Theoretical Perspectives of Sigmund Freud and Erik Term Paper

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¶ … Theoretical Perspectives of Sigmund Freud and Erik Erikson

Sigmund Freud's Id, Ego and Super Ego

One of the more interesting aspects of Freud's approach to understanding the brain and how it operates in the daily lives of humans was his use of topographical comparisons to illustrate his main themes, even going so far as to "map" these regions as they related to his constructs of the id and ego. According to Blanco, "Topographic' clearly refers to space, as do expressions such as 'depth psychology', 'deep unconscious', 'surface of the mental apparatus', 'barrier', 'keeping away from consciousness' [etc.]" (1998, p. 8). The topographical approach used by Freud can be contrasted with the staged-based developmental concepts advanced by Erikson and others, but Erikson drew on Freud's original notions as well (Blanco, 1998).

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Although some observers have questioned whether a spatially oriented framework can be used to illuminate the working of the human psyche, the fact remains that Freud consistently used the metaphor to help explain his complex concepts about the id, ego and super ego. In this regard, Blanco notes that the mapping techniques used by Freud are found throughout his texts and adds that, "This can easily be seen if one considers that Freud spoke of 'regions or provinces' of the mind, and that this is a topographical comparison. Freud also made a diagram in which at least some of the relations between the three psychical instances are studied in terms of the comparison with space" (1998, p. 8). The original diagram to which Blanco (1998) refers showing the topographical relationship between the id, ego and superego is shown in Figure 1 below.

Figure 1. Freud's original diagram of the topographical relationship between the id, ego and super ego


Note: The "pcpt-cs" notation shown at the top of Figure 1 above refers to Freud's concept of a Perception-Consciousness system which is discussed further below.

TOPIC: Term Paper on Theoretical Perspectives of Sigmund Freud and Erik Assignment

Id. The id is the foundation for the other components of individual personality since it is the only one of the three elements of personality that is present from birth (Cherry, 2010). According to this authority, "This aspect of personality is entirely unconscious and includes of the instinctive and primitive behaviors. According to Freud, the id is the source of all psychic energy, making it the primary component of personality" (Cherry, 2010, para. 2). With regards to its topographical dimensions, Freud again resorts to the metaphor to explain his concept of id: "We look upon the mind of an individual as an unknown and unconscious id, upon whose surface rests the ego. The ego does not envelop the whole of the id, but only does so to the extent to which the Perception-Consciousness System forms its surface, more or less as the germinal layer rests upon the ovum. The ego is not sharply separated from the id; its lower portion merges into it" (1927, p. 28). The next component of Freud's personality model is ego, which is discussed further below.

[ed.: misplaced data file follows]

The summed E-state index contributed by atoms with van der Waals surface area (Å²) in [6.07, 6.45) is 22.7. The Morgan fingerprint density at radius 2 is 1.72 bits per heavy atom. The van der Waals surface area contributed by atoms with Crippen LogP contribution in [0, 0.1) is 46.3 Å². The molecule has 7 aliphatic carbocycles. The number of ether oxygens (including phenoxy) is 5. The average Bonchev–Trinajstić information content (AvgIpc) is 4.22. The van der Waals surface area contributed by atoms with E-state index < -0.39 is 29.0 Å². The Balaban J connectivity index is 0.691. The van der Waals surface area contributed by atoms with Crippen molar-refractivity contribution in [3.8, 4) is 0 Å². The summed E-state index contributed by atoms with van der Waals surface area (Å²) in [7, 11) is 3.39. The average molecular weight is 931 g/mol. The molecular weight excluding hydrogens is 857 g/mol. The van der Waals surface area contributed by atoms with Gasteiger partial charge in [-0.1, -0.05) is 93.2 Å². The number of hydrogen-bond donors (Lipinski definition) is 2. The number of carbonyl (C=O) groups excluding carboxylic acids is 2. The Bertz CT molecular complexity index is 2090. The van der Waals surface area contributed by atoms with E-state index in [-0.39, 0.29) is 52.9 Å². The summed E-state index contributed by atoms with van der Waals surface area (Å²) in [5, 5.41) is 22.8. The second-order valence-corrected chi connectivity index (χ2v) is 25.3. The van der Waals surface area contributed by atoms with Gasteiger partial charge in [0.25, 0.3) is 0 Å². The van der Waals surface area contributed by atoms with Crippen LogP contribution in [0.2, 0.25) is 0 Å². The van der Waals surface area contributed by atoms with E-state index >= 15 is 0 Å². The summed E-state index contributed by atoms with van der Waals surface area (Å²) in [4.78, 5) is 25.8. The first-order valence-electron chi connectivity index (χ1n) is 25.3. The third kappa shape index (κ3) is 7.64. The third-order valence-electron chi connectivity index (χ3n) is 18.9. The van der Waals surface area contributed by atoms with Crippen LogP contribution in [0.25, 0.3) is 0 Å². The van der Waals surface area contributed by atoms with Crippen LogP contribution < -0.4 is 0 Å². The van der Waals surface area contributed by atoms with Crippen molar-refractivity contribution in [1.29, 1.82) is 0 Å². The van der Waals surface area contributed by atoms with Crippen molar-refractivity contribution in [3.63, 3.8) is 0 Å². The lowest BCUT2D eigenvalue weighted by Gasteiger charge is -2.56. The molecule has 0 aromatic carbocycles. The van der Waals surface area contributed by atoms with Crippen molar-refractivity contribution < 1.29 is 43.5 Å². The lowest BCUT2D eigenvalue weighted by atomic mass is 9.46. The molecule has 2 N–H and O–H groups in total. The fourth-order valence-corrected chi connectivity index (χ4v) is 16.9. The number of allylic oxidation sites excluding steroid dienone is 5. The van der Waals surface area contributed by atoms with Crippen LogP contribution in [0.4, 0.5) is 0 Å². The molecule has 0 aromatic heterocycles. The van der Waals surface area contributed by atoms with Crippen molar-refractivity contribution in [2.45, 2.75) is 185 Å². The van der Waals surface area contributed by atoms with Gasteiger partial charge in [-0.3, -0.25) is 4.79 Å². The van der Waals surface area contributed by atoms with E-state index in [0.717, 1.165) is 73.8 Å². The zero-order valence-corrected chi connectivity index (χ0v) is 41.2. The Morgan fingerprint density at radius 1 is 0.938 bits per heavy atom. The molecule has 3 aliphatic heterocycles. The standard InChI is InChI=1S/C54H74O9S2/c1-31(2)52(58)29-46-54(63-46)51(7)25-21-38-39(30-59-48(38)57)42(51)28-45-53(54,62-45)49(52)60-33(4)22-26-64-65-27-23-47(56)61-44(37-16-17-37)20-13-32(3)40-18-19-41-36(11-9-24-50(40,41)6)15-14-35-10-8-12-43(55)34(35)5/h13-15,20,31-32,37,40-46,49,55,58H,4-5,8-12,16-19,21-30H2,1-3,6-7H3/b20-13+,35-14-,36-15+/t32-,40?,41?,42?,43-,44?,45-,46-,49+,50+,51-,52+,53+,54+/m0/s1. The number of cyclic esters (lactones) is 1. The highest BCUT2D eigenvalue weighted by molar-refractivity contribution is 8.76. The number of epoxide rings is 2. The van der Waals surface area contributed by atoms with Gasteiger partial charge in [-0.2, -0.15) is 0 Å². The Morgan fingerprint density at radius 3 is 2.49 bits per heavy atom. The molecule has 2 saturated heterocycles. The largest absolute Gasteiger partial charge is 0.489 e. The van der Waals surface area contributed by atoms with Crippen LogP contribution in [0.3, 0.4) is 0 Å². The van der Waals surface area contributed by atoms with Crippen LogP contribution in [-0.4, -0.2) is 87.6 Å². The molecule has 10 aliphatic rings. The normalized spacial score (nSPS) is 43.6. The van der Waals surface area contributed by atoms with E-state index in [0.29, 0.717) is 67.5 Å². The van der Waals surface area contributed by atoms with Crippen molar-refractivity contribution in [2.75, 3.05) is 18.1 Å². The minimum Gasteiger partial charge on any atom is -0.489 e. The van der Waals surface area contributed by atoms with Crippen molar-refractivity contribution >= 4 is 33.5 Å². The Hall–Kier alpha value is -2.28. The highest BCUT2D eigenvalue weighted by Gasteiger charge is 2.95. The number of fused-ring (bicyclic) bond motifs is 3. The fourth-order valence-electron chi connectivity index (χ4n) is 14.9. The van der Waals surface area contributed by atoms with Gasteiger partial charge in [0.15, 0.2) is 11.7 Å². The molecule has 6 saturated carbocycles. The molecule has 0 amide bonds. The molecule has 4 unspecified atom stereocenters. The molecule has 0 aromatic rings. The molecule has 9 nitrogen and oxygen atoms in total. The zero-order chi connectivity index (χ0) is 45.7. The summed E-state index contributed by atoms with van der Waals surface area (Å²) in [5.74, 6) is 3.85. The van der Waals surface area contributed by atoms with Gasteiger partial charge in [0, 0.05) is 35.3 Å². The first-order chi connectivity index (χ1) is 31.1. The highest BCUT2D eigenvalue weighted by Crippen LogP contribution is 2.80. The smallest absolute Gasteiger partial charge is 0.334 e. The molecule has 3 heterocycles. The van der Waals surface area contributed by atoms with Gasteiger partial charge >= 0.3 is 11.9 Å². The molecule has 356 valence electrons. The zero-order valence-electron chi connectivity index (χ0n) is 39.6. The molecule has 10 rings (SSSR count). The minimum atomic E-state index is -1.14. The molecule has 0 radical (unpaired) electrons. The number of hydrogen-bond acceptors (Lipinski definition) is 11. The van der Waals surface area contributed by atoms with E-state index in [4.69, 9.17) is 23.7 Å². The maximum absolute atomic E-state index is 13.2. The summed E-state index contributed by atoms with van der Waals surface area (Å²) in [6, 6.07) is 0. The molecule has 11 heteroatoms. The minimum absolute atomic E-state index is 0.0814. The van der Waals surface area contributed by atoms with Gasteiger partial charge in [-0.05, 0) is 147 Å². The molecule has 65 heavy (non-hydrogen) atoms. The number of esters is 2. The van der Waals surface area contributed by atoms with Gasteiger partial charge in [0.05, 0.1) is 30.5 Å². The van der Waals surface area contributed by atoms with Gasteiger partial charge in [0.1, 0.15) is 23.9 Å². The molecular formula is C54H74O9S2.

Ego. From Freud's perspective, the second component of personality, ego, is essentially responsible for making sense of the real world. In this regard, Cherry reports that "The ego develops from the id and ensures that the impulses of the id can be expressed in a manner acceptable in the real world. The ego functions in both the conscious, preconscious, and unconscious mind" (2010, para. 3). The ego can be a harsh taskmaster as well, suggesting that to the extent that people's desires are aligned with what the ego finds acceptable will be the extent to which they will be satisfied. For instance, Cherry emphasizes that, "The ego operates based on the reality principle, which strives to satisfy the id's desires in realistic and socially appropriate ways. The reality principle weighs the costs and benefits of an action before deciding to act upon or abandon impulses. In many cases, the id's impulses can be satisfied through a process of delayed gratification -- the ego will eventually allow the behavior, but only in the appropriate time and place" (2010, para. 4). In addition, the ego can drive behavior in other ways as well. For instance, Cherry concludes that, "The ego also discharges tension created by unmet impulses through the secondary process, in which the ego tries to find an object in the real world that matches the mental image created by the id's primary process" (2010, para. 4).